Envisioning the future of biodiversity
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By Alastair Spriggs
Imagine a world where the oceans and coastlines are full of life; rivers are awarded legal rights as living systems; and strong cultural institutions ensure the recognition of indigenous peoples’ sovereignty over territories, resources and knowledge.
A group of experts and scientists from the Intergovernmental Science-Policy Platform on Biodiversity and Ecosystems Services (IPBES) believe that these types of visions of alternative futures, which focus on protecting nature’s contributions to people, could influence the next generation of policy and decision making around biodiversity and ecosystem services.
Between March 25 and March 29, the Peter Wall Institute for Advanced Studies will be hosting the IPBES Scenarios and Models expert group as they hope to develop scientific tools and frameworks needed to quantify the monetary value of nature to highlight the importance of biodiversity, and understand how these envisioned futures might be achieved.
“We know that biodiversity is under threat, but we’re trying to broaden the conversation about what biodiversity actually means,” said 2017 Wall Scholar William Cheung, associate professor at UBC’s Institute for the Oceans and Fisheries, and coordinating lead author at IPBES. “It’s not just about the number of endangered dolphins, or the terrestrial area of rainforest, there is a need to recognize the different ways humans use and value nature.”
(William Cheung, 2017 Wall Scholar)
“It’s time to take biodiversity management seriously,” he added, pointing to a recent IPBES report that found nature’s total contributions to people is estimated to be more than US$24 trillion per year, yet roughly 65 per cent of these contributions are in decline as a result of climate change.
With the expiration of the 2011-2020 Strategic Plan for Biodiversity and it’s corresponding Aichi Biodiversity Targets — the overarching framework in biodiversity conservation for the entire United Nations system and international biodiversity related conventions — fast approaching, Cheung and the IPBES Scenarios and Models expert group will be developing the framework for a post-2020 agenda.
Dr. Carolyn Lundquist, a principal scientist at New Zealand’s National Institute of Water and Atmospheric Research, and member of IPBES, says current framework is limiting as it places too much emphasis on protected areas.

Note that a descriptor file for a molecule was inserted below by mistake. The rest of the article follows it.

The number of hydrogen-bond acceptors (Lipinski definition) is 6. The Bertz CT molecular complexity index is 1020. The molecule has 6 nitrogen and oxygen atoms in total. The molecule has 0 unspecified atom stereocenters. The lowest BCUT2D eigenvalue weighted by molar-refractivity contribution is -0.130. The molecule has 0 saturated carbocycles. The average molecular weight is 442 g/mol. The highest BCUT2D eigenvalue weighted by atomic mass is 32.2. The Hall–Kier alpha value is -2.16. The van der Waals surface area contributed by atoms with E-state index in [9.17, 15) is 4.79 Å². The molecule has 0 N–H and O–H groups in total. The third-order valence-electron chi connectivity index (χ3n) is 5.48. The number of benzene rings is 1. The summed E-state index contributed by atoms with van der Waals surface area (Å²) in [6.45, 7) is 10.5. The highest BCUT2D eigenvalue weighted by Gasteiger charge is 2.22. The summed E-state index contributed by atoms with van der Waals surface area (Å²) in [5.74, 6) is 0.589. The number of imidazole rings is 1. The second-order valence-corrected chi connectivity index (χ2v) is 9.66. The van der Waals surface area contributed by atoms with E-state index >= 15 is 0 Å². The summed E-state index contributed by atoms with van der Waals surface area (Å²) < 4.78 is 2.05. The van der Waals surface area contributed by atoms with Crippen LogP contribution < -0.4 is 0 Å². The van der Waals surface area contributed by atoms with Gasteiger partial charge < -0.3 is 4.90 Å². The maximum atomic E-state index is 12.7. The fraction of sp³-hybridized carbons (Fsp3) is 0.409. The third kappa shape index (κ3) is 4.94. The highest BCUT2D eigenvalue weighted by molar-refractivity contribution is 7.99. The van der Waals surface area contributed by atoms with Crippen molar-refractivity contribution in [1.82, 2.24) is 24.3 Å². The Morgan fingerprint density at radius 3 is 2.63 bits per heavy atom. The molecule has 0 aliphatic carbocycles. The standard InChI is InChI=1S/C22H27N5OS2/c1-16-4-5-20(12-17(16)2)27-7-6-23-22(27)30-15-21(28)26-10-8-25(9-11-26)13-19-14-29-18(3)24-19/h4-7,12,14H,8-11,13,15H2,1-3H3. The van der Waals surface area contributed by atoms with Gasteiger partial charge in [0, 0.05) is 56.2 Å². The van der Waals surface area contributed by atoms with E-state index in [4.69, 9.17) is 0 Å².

According to Lundquist, existing biodiversity scenarios fail to include policy objectives that relate to social-ecological feedbacks. An over prioritizing on the protection of land and ecosystem creates little incentive for governments to shift towards more sustainable management.
“If we can create scenarios and metrics that allow us to recognize the quantifiable benefits that nature is providing people, as well as the more intangible, harmonized, and cultural benefits, then maybe governments would be more incentivized to pay more attention to protecting biodiversity,” she added.
The first step in formulating this framework began at a 2017 visioning workshop held in Auckland, New Zealand, where the IPBES Scenarios and Models expert group and various stakeholders created a set of visions, called Nature Futures, based on how participants valued nature and how they hope the future might look like.
These Nature Futures include a diverse range of predictions and visions, from alternative futures catered towards maximizing human extraction from ecosystem services, to futures that focus on the cultural aspects, emphasizing the values of indigenous peoples who live in harmony with nature.
However, both Lundquist and Cheung agree that developing the indicators, scenarios, and models needed to create a framework for these abstract nature values and visions is the most challenging task lies ahead.
“This type of abstract thinking around quantifying nature values and creating scenarios and models to supplement them has historically been too difficult to consider. But, this is what fascinates us, and we accept the challenge,” she added. The goal of the week-long workshop hosted by the Peter Wall Institute is to fill these gaps.
The team must now supplement the Nature Futures with models that use scientific data to project how animals, the earth, and society may change, and to create high tech models and parameters that allow scientists and stakeholders to understand the pathway to achieve these future scenarios.
Cheung says specific visions for biodiversity and ecosystem services don’t currently exist. But if a framework can be developed, he believes that this workshop will contribute to new supportive theories and science that could lay the foundation for informing decision making and policy, similar to how the Intergovernmental Panel on Climate Change helped shape the 2015 Paris Agreement.
A range of political scientists, economists, and various stakeholder groups will also be participating in the workshop, that Cheung hopes will provide opportunities for interdisciplinary collaboration. Anyone interested in learning about the work of IPBES and its contributions to informing policies for sustainable developmentis is also invited to attend a public panel discussion scheduled for March 26.
“I know the Peter Wall Institute as a hub that promotes big ideas and out of the box thinking, I think the institutes values align well with abstract and complex work that we are trying to accomplish,” he added.